The consultation asked respondents to indicate whether the UK’s reporting mandate should be based on all 11 of the TCFD’s recommendations or whether it should take a broader based approach across the four pillars: governance; strategy; risk management; and metrics and targets.

Of 117 respondents, 66 said BEIS should pursue a four-pillar approach, compared to 44 noting that an 11-recommendation approach would be more appropriate. Due to the close split, BEIS has compromised, with its requirements covering nine of the 11 recommendations.

“The BEIS requirements should have fully reflected all 11 TCFD recommendations. Instead, it misses emissions disclosures, particularly Scope 3 emissions. And it misses the express requirement to disclose long-term risks, which is of key importance to meaningful net zero plans that will actually hold up in the future,” said Eziefula. London-based ClientEarth has previously called for BEIS to include all 11 recommendations.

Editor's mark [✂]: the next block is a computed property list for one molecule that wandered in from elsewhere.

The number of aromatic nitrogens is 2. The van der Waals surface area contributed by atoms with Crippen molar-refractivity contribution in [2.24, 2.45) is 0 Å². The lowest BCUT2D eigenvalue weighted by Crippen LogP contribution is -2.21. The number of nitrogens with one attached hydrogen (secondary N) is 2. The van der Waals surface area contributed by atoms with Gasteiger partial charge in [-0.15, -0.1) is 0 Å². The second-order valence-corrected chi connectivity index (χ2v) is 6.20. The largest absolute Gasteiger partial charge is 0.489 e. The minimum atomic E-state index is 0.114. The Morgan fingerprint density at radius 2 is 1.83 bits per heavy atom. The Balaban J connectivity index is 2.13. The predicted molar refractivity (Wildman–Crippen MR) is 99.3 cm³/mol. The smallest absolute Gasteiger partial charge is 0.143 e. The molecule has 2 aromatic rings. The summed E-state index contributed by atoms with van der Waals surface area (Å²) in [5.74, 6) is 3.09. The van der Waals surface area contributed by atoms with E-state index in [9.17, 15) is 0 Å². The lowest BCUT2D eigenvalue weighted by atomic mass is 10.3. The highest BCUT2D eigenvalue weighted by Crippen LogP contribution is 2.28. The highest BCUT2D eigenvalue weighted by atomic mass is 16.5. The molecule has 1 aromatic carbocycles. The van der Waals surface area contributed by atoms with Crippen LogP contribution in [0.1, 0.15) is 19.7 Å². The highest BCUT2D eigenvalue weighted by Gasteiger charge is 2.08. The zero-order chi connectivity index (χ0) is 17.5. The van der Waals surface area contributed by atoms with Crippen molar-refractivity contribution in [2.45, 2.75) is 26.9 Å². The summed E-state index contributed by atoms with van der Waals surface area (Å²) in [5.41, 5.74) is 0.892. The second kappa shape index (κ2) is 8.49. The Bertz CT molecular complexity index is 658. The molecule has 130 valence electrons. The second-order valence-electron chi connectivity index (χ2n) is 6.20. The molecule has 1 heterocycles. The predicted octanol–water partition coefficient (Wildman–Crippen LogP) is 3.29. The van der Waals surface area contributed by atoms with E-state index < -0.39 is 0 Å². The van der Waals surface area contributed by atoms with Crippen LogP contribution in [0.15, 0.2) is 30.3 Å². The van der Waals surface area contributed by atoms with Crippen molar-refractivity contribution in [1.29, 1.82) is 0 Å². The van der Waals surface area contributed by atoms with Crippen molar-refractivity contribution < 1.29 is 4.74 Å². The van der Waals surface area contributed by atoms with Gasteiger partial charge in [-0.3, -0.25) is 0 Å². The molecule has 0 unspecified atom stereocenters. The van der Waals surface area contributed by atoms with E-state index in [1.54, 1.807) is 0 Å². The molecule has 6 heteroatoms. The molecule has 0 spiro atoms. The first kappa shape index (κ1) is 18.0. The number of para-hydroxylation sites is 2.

The remaining two TCFD recommendations, scenario analysis and the emissions metric, were addressed separately.

“Our final regulations will include a requirement for in scope companies and LLPs to include an analysis of the resilience of the company’s business model and strategy, taking into consideration different climate-related scenarios. In associated guidance, we will be clear that a qualitative assessment of resilience against different scenarios will be sufficient to meet the obligation,” BEIS noted.